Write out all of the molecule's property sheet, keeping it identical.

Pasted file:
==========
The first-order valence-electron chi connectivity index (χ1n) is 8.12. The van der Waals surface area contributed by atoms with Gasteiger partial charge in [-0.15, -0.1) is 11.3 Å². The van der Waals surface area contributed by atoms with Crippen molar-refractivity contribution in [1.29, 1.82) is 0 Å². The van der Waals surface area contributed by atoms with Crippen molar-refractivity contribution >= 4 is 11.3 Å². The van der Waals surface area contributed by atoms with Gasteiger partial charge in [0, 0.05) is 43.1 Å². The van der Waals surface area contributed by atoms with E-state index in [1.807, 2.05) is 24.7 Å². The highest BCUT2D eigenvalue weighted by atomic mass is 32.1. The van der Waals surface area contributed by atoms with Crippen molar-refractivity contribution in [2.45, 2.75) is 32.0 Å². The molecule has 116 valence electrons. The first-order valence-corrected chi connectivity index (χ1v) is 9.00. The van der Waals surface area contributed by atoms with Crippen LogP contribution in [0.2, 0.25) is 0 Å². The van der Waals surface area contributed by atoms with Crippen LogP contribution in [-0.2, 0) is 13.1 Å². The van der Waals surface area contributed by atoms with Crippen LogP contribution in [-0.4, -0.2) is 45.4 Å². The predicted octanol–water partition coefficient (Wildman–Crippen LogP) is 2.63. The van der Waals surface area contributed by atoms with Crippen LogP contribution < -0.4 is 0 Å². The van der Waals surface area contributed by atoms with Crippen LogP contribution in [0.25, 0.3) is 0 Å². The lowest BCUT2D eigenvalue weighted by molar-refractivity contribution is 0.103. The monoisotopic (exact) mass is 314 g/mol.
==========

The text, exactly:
The first-order valence-electron chi connectivity index (χ1n) is 8.12. The van der Waals surface area contributed by atoms with Gasteiger partial charge in [-0.15, -0.1) is 11.3 Å². The van der Waals surface area contributed by atoms with Crippen molar-refractivity contribution in [1.29, 1.82) is 0 Å². The van der Waals surface area contributed by atoms with Crippen molar-refractivity contribution >= 4 is 11.3 Å². The van der Waals surface area contributed by atoms with Gasteiger partial charge in [0, 0.05) is 43.1 Å². The van der Waals surface area contributed by atoms with E-state index in [1.807, 2.05) is 24.7 Å². The highest BCUT2D eigenvalue weighted by atomic mass is 32.1. The van der Waals surface area contributed by atoms with Crippen molar-refractivity contribution in [2.45, 2.75) is 32.0 Å². The molecule has 116 valence electrons. The first-order valence-corrected chi connectivity index (χ1v) is 9.00. The van der Waals surface area contributed by atoms with Crippen LogP contribution in [0.2, 0.25) is 0 Å². The van der Waals surface area contributed by atoms with Crippen LogP contribution in [-0.2, 0) is 13.1 Å². The van der Waals surface area contributed by atoms with Crippen LogP contribution in [-0.4, -0.2) is 45.4 Å². The predicted octanol–water partition coefficient (Wildman–Crippen LogP) is 2.63. The van der Waals surface area contributed by atoms with Crippen LogP contribution < -0.4 is 0 Å². The van der Waals surface area contributed by atoms with Crippen LogP contribution in [0.25, 0.3) is 0 Å². The lowest BCUT2D eigenvalue weighted by molar-refractivity contribution is 0.103. The monoisotopic (exact) mass is 314 g/mol.